Topic: medicine

medical illustration of heart, lungs and arteries


For the first time, researchers at Tulane University and Ochsner Health were able to genetically sequence plaque tissue collected from patients within days after a stroke.



Using CRISPR analysis, School of Medicine researchers have developed a highly sensitive blood test for tuberculosis that screens for DNA fragments of the bacteria that cause the disease. The test can deliver results within two hours. Dr. Tony Hu, Weatherhead Presidential Chair in Biotechnology Innovation and professor in biochemistry and molecular biology, biomedical engineering, and microbiology, is lead author of the study.



Dr. Jacques Courseault, assistant professor of sports medicine at the School of Medicine, has opened one of the world’s first Ehlers-Danlos syndrome clinics, the Tulane Hypermobility Clinic. The Ehlers-Danlos syndrome is a group of inherited genetic conditions that affects connective tissue. The idea to open the clinic came after Courseault saw several patients with a range of symptoms resembling the syndrome.


Treatment for Atrial Fibrillation

A study led by Dr. Nassir Marrouche, director of the Tulane Heart and Vascular Institute, shows that the simple approach — compared to advanced image-guided technology to aggressively target diseased areas of the heart — has better patient outcomes when it comes to ablation, a procedure that destroys cardiac tissue to correct irregular heart rhythms, also known as atrial fibrillation.


Kidney Function

A research team led by Dr. Samir El-Dahr, Jane B. Aron Professor and chair of pediatrics at the School of Medicine, examined why human kidneys, which are composed of nearly a million filter units, stop creating new filter cells after birth. The researchers used a mouse model to understand what occurs when a fetal stem cell differentiates into a mature kidney cell. Researchers found that near the time of birth, the DNA blueprint that controls the fate of kidney stem cells changes dramatically.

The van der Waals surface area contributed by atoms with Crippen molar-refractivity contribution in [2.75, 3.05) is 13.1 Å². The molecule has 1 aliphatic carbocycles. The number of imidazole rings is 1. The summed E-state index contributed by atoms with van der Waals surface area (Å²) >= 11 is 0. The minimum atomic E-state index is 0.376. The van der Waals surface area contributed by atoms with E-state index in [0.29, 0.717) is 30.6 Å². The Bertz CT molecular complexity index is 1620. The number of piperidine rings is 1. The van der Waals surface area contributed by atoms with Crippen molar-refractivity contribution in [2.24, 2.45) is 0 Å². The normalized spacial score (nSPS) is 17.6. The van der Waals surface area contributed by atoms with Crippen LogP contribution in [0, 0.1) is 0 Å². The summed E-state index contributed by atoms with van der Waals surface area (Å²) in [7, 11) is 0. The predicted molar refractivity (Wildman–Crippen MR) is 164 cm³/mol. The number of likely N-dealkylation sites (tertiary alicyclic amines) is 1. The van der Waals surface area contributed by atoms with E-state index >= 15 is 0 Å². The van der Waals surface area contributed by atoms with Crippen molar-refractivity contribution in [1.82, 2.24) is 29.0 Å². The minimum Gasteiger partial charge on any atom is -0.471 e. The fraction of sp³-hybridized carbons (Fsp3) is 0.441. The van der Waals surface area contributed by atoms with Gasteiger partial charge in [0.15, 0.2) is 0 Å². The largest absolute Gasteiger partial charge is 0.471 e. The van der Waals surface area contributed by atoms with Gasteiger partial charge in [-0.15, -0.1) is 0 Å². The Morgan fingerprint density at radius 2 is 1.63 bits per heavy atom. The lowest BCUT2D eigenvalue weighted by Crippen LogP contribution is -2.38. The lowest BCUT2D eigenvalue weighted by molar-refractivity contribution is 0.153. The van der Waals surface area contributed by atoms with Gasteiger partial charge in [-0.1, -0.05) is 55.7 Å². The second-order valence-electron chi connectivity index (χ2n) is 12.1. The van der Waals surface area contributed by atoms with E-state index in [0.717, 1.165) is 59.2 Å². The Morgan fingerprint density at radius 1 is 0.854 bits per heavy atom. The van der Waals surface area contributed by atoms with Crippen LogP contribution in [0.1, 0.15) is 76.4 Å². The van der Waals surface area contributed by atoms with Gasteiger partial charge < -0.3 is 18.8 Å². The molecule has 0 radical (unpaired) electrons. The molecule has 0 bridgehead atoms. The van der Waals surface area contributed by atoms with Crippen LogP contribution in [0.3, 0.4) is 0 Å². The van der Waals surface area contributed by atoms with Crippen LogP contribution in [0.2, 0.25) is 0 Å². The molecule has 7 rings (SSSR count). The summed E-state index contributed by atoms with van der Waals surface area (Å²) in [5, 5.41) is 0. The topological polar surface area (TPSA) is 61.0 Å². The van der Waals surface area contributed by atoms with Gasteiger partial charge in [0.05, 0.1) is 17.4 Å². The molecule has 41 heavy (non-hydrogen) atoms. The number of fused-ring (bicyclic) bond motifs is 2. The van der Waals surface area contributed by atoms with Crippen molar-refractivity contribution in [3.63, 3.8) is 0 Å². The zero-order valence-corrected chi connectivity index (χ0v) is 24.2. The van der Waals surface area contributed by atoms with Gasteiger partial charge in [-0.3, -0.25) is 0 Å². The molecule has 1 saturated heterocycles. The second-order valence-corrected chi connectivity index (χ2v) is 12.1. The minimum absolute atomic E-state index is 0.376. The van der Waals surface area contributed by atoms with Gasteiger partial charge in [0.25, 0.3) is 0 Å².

Dr. Josh Denson wears green scrubs as he strides across the bridge between Tulane medical school and hospital.

Pandemic Perspectives

Five Tulane doctors recall the first days of COVID-19 and lament public misinformation. They advise people to keep their guard up and be compassionate as we move forward.



A challenge in treating military veterans is finding those who may be suffering from invisible wounds and getting them to seek treatment, said Dr. Greg Stewart. There is, however, a new, successful treatment concept to help veterans heal and lower their risk for suicide. Stewart is the W. Kennon McWilliams Professor in Sports Medicine and the medical director for the Tulane University Center for Brain Health, whose central mission is to provide care for military veterans regardless of discharge status.



The Tulane University Center for Brain Health is a new program created to address the unique medical needs of members of the armed forces. The center, housed in the Tulane Medical Center, will specialize in the care of military veterans of any discharge status and specialize in the treatment of Traumatic Brain Injury and post-traumatic stress disorder.

graphic depicting 50 years of the joint degree program in Medicine and Public Health

Medicine and Public Health on the Front Lines

Tulane’s MD/MPH joint degree program has trained physician leaders for 50 years — and counting.


Quoted in the American Association of Medical Colleges

“At the Tulane School of Medicine, applications for admission to the class of 2025 are up more than 35% compared to the same time last year.”